05-24-2011, 08:24 PM   #20
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QuoteOriginally posted by maxfield_photo Quote
Back at the dawn of the digital age the camera industry promised us that APS-C was only a temporary solution, that they'd be getting back to a 35mm frame as soon as they could make an affordable one. They've forgotten their promise.
I sympathize and I, too, miss the angle of view that some of my older lenses gave on 35mm film. However, I don't think that the dslr market is driven by owners of old glass any more, if it ever was.

For that reason, the manufacturers have realized that they can get IQ that is more than acceptable to most people, in an APS-C sensor. A buyer coming to the dslr party, with no prior film SLR experience really doesn't care about backward compatibility very much, since he/she has no old glass in the first place. More and more dslr users are in this category. This fact is precisely why we see questions about the "crop factor" so often. Its very confusing to someone with no 35mm experience.

I suspect that most dslr buyers have no old glass and don't haunt ebay, Craigslist and KEH to find old glass to use on their brand spanking new dslr. If they buy additional lenses, they buy new, either from Pentax or from Tamron or Sigma.

I *DO* have a lot of 35mm experience (I bought a Spotmatic, new, in 1967, while in high school), and, while I understand the advantages of FF (low light IQ, DOF, etc.), I personally couldn't care less if Pentax ever makes a FF dslr. I'm not saying that YOU shouldn't care, just that I don't. I think that many dslr users are happy with APS-C.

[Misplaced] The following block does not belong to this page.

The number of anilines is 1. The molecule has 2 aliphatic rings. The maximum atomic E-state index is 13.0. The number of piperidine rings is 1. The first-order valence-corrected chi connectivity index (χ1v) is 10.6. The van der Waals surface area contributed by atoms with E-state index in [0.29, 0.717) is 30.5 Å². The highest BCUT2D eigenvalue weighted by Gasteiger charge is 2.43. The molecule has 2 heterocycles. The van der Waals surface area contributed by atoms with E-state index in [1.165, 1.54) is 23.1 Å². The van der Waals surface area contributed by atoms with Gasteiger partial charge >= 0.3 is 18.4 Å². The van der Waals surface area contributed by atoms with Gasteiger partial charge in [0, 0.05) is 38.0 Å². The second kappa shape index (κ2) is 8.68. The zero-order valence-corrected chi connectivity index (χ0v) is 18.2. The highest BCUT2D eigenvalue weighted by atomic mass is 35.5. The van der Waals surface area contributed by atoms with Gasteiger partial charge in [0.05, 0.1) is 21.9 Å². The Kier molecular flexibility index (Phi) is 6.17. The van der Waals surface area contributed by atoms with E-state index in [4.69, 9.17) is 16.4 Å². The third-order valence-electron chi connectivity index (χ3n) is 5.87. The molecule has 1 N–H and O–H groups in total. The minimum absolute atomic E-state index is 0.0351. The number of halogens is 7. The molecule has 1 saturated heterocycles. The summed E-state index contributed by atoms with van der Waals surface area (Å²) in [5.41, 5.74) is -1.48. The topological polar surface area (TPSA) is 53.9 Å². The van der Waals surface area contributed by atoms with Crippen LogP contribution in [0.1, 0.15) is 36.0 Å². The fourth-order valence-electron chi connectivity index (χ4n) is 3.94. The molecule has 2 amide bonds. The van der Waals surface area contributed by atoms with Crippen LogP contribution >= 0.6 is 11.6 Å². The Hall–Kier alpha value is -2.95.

In any discussion of the K-7 or K-5, one thing that always comes up as a good thing, is the small size and low weight of the cameras. I don't think that there is any way to put a FF sensor into a body that small. Never mind the cost. You might get one into a K10D/K20D sized body, but not the K-7/K-5. Nikon and Canon are also building smaller dslrs. Compactness sells.

When the industry made the promise you refer to, even the FF cameras were only one or two megapixels and the IQ was terrible, by today's standards. A good APS-C dslr today, such as the K-5, has IQ that was undreamed of, even in FF cameras of six or eight years ago. The promise is not nearly as important to most buyers as it was back then.

Even if we reach the day when the manufacturing costs of FF and APS-C sensors are the same (which we won't), I don't think that a FF camera would be as cheap as an APS-C camera. The size and weight advantages will win over most casual buyers, so economy of scale will keep the FF sales price higher than for APS-C.

But then, mirrorless cameras may conquer the photographic world and kill off the dslr altogether, just as the film slr killed off the rangefinder. It wouldn't surprise me a bit.
05-24-2011, 08:44 PM   #21
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QuoteOriginally posted by maxfield_photo Quote


I've just plopped down 700 bucks on a Sigma ultra wide to compensate for the shortcomings of my camera. That money would have gone to Pentax if they'd only offer a full frame digital option. Their loss, but I'm done compensating. My next camera will be a FF, if that means changing brands, then so be it.